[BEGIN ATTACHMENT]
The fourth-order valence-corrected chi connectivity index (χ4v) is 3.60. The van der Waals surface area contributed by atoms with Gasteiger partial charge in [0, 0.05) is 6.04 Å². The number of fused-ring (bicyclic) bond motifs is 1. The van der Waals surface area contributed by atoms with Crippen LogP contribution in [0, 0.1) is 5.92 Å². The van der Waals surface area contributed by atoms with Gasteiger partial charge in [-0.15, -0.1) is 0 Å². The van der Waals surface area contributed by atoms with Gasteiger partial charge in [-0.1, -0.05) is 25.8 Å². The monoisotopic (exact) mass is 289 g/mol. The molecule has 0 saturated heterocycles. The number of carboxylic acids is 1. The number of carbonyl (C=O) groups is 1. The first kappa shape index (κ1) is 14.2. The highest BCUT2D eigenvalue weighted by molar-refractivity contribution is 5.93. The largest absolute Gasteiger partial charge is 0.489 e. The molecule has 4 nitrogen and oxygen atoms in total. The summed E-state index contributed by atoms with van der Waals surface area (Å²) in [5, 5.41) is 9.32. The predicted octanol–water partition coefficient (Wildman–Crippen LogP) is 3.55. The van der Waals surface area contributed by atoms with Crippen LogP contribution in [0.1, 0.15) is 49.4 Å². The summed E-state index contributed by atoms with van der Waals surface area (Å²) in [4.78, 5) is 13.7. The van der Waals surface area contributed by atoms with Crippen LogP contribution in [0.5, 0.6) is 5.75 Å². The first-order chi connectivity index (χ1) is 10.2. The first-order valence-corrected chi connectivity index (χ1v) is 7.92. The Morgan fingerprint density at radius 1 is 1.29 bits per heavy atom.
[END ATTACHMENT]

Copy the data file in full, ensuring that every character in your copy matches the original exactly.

The fourth-order valence-corrected chi connectivity index (χ4v) is 3.60. The van der Waals surface area contributed by atoms with Gasteiger partial charge in [0, 0.05) is 6.04 Å². The number of fused-ring (bicyclic) bond motifs is 1. The van der Waals surface area contributed by atoms with Crippen LogP contribution in [0, 0.1) is 5.92 Å². The van der Waals surface area contributed by atoms with Gasteiger partial charge in [-0.15, -0.1) is 0 Å². The van der Waals surface area contributed by atoms with Gasteiger partial charge in [-0.1, -0.05) is 25.8 Å². The monoisotopic (exact) mass is 289 g/mol. The molecule has 0 saturated heterocycles. The number of carboxylic acids is 1. The number of carbonyl (C=O) groups is 1. The first kappa shape index (κ1) is 14.2. The highest BCUT2D eigenvalue weighted by molar-refractivity contribution is 5.93. The largest absolute Gasteiger partial charge is 0.489 e. The molecule has 4 nitrogen and oxygen atoms in total. The summed E-state index contributed by atoms with van der Waals surface area (Å²) in [5, 5.41) is 9.32. The predicted octanol–water partition coefficient (Wildman–Crippen LogP) is 3.55. The van der Waals surface area contributed by atoms with Crippen LogP contribution in [0.1, 0.15) is 49.4 Å². The summed E-state index contributed by atoms with van der Waals surface area (Å²) in [4.78, 5) is 13.7. The van der Waals surface area contributed by atoms with Crippen LogP contribution in [0.5, 0.6) is 5.75 Å². The first-order chi connectivity index (χ1) is 10.2. The first-order valence-corrected chi connectivity index (χ1v) is 7.92. The Morgan fingerprint density at radius 1 is 1.29 bits per heavy atom.